Calculators are more complicated than that.  Some have CAS (Computer Algebra System features - like factoring polynomials) and these features have to be disabled for some standardized tests.  So, for the homework, you can 'run what you brung' but when you take the tests, you have to do without.  The HP48GX can probably run as-is for these tests and it's better the devil you know.

I've mentioned (too many times) that I am helping my grandson with Calc I.  We have the bar in the kitchen set up as a "homework station".  A pair of 27" monitors, two Surface pads, a color laserjet, 2 HP48GXs and a bunch of quadrille paper (engineers draw pictures!).  The calculators get the most work when we're dealing with numeric problems.  Trig and some word problems tend to be numeric.  Limits?  Not so much...  There is simply no way we would want to do without the HP48GXs.  And the TI nspire and the HP Prime are sitting on the counter, unused!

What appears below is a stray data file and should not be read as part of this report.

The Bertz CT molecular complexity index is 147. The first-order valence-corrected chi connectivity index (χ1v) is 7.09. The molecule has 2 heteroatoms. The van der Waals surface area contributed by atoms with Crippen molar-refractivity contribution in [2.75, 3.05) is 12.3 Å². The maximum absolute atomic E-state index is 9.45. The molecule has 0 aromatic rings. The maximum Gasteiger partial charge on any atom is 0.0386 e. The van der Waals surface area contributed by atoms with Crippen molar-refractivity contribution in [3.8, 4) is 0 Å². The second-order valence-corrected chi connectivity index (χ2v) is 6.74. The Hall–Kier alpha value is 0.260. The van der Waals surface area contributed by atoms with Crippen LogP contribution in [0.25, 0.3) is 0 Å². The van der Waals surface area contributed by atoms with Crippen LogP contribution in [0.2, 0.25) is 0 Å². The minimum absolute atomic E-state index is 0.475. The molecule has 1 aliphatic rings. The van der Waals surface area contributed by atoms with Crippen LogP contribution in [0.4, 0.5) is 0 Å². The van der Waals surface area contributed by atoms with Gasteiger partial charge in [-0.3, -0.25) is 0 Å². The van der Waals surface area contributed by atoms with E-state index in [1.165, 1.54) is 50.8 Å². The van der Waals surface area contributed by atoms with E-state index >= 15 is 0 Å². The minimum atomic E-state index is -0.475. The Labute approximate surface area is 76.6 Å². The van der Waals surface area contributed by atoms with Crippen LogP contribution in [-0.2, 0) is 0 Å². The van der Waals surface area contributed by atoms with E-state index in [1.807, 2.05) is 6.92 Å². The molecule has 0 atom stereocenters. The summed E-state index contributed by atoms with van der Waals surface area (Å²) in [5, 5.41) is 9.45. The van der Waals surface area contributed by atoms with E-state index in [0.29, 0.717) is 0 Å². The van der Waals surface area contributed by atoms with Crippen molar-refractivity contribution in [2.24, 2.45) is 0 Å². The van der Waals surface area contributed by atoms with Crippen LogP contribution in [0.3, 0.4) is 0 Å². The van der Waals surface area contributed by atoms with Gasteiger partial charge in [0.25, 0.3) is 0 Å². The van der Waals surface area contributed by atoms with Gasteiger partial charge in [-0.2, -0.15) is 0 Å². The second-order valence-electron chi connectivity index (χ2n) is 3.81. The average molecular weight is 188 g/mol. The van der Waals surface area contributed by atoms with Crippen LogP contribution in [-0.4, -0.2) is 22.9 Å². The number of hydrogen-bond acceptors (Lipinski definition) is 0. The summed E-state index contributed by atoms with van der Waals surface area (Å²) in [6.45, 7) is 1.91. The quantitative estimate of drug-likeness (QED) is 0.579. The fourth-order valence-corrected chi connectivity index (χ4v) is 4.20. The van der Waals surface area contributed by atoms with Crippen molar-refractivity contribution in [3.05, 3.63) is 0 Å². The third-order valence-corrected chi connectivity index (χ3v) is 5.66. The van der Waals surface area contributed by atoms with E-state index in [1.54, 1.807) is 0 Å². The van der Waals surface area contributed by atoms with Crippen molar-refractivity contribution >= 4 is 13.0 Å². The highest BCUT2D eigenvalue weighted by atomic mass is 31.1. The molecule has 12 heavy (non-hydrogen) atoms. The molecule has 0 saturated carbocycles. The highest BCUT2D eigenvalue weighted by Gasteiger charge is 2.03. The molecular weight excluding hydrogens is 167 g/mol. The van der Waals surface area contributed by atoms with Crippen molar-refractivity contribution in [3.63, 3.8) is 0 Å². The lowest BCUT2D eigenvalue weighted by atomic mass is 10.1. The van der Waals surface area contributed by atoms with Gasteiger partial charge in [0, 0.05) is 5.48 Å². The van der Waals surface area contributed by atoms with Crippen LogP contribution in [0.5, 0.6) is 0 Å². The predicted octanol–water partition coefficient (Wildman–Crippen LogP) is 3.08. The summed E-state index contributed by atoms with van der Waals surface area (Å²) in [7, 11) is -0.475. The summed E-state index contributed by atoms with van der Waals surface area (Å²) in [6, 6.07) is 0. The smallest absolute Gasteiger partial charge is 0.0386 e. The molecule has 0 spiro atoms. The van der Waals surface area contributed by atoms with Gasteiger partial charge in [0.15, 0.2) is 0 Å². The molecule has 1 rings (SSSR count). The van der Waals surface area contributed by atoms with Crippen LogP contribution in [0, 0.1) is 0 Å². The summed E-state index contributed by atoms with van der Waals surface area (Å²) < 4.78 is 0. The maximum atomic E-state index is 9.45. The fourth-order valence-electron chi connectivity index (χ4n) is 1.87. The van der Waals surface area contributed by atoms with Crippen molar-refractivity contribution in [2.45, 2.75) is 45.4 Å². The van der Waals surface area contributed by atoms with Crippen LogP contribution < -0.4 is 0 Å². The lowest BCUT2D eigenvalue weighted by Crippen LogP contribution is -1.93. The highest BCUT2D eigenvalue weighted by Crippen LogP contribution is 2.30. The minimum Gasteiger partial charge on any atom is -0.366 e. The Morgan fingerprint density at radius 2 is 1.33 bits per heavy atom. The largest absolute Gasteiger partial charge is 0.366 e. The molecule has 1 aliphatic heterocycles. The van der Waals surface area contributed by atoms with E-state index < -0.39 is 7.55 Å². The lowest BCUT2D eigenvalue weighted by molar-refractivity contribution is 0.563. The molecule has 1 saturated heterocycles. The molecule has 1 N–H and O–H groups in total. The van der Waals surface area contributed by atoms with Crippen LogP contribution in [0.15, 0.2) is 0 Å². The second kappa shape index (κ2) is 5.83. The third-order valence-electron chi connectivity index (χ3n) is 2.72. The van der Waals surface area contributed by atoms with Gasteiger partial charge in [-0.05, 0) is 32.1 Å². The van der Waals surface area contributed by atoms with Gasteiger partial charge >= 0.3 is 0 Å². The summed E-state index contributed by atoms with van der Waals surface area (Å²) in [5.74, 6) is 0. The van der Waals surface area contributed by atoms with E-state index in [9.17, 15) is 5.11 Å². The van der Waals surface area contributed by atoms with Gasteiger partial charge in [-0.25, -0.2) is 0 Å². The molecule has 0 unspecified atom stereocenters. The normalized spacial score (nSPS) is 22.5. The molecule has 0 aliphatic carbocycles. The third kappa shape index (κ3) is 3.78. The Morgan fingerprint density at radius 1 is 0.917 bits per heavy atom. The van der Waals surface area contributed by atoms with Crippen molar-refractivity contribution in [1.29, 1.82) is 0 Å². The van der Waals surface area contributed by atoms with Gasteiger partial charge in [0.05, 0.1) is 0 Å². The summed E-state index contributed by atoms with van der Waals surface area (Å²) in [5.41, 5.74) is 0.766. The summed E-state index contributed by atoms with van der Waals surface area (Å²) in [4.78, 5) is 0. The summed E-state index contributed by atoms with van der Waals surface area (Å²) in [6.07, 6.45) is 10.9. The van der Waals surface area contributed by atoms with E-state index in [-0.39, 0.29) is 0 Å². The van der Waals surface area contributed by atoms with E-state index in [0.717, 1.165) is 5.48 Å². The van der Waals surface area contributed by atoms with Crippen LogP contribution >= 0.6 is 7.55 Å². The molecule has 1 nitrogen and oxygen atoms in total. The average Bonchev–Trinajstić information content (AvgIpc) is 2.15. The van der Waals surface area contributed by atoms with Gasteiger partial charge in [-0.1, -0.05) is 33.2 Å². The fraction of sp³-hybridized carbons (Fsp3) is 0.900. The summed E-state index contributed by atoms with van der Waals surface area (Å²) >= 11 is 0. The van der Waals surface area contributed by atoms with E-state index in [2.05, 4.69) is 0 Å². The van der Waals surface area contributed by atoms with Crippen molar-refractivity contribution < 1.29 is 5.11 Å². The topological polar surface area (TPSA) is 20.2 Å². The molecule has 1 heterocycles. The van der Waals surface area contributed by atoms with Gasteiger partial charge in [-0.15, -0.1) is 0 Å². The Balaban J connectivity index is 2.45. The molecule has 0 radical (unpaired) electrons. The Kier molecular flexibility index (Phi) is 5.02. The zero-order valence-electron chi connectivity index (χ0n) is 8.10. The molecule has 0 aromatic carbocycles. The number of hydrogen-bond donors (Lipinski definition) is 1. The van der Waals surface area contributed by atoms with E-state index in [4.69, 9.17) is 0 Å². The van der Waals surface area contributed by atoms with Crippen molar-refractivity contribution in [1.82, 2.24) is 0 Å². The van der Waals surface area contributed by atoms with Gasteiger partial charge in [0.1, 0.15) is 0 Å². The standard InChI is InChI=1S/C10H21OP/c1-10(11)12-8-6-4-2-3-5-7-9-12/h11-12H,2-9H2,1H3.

The touch and feel of a real calculator far surpasses the emulations.  Tactile response, button sizes, hand motion, all of the ergo things favor the real calculator.

Now, when it's time to see how to solve a problem, we head over to symbolab.com.  If we just want to see a quick graph, it's off to desmos.com.  Maybe a Khan Academy video...  That's the reason there are two tablets and displays.  We're working here, not just fooling around!  Homework runs around 70-80 problems per week and we spend on the order of 15 hours per week working them.  Sometimes more, sometimes less but, still, a lot of time!

 
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Offline rstofer

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Re: Some tips please about going through Art of Electronics
« Reply #56 on: February 28, 2017, 10:30:48 pm »

The cursor is set to 6. On the bottom scale e6 is a little over 400.

And getting the number of digits correct is an exercise left to the user.  The scale reads 4 and you know it is 400 because just a bit to the left, the scale reads 50, 100 then 2, 3 & 4 obviously multiples of 100.  Sometimes it's not so obvious.
 
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Offline eugenenine